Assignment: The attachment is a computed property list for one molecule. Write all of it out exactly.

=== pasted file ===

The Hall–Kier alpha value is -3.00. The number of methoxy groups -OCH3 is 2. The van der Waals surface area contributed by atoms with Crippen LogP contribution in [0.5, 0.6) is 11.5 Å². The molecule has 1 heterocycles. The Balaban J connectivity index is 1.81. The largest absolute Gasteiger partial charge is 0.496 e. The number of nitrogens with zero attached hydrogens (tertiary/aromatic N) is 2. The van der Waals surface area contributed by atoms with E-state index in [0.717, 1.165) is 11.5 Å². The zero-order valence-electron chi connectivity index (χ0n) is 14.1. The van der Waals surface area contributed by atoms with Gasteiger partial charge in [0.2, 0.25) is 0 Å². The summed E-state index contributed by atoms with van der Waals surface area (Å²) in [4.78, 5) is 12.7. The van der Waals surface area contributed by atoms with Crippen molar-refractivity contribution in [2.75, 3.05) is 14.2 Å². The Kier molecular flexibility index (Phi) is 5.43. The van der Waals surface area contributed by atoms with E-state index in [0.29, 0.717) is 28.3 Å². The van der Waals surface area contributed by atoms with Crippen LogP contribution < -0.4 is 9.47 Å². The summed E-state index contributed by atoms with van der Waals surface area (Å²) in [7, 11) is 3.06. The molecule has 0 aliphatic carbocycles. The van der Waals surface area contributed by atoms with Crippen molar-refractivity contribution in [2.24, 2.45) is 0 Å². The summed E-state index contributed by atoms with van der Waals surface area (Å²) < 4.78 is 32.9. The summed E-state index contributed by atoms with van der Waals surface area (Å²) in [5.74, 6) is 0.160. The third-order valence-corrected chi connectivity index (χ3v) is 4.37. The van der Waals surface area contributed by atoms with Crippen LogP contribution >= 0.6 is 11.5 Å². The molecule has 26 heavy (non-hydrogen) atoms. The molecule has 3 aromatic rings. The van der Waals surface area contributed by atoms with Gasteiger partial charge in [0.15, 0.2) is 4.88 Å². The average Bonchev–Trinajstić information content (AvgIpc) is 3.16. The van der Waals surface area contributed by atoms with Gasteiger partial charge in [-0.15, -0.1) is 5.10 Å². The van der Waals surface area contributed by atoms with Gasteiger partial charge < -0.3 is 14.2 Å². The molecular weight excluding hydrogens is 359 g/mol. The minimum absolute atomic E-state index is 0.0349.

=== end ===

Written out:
The Hall–Kier alpha value is -3.00. The number of methoxy groups -OCH3 is 2. The van der Waals surface area contributed by atoms with Crippen LogP contribution in [0.5, 0.6) is 11.5 Å². The molecule has 1 heterocycles. The Balaban J connectivity index is 1.81. The largest absolute Gasteiger partial charge is 0.496 e. The number of nitrogens with zero attached hydrogens (tertiary/aromatic N) is 2. The van der Waals surface area contributed by atoms with E-state index in [0.717, 1.165) is 11.5 Å². The zero-order valence-electron chi connectivity index (χ0n) is 14.1. The van der Waals surface area contributed by atoms with Gasteiger partial charge in [0.2, 0.25) is 0 Å². The summed E-state index contributed by atoms with van der Waals surface area (Å²) in [4.78, 5) is 12.7. The van der Waals surface area contributed by atoms with Crippen molar-refractivity contribution in [2.75, 3.05) is 14.2 Å². The Kier molecular flexibility index (Phi) is 5.43. The van der Waals surface area contributed by atoms with E-state index in [0.29, 0.717) is 28.3 Å². The van der Waals surface area contributed by atoms with Crippen LogP contribution < -0.4 is 9.47 Å². The summed E-state index contributed by atoms with van der Waals surface area (Å²) in [7, 11) is 3.06. The molecule has 0 aliphatic carbocycles. The van der Waals surface area contributed by atoms with Crippen molar-refractivity contribution in [2.24, 2.45) is 0 Å². The summed E-state index contributed by atoms with van der Waals surface area (Å²) < 4.78 is 32.9. The summed E-state index contributed by atoms with van der Waals surface area (Å²) in [5.74, 6) is 0.160. The third-order valence-corrected chi connectivity index (χ3v) is 4.37. The van der Waals surface area contributed by atoms with Crippen LogP contribution >= 0.6 is 11.5 Å². The molecule has 26 heavy (non-hydrogen) atoms. The molecule has 3 aromatic rings. The van der Waals surface area contributed by atoms with Gasteiger partial charge in [0.15, 0.2) is 4.88 Å². The average Bonchev–Trinajstić information content (AvgIpc) is 3.16. The van der Waals surface area contributed by atoms with Gasteiger partial charge in [-0.15, -0.1) is 5.10 Å². The van der Waals surface area contributed by atoms with Gasteiger partial charge < -0.3 is 14.2 Å². The molecular weight excluding hydrogens is 359 g/mol. The minimum absolute atomic E-state index is 0.0349.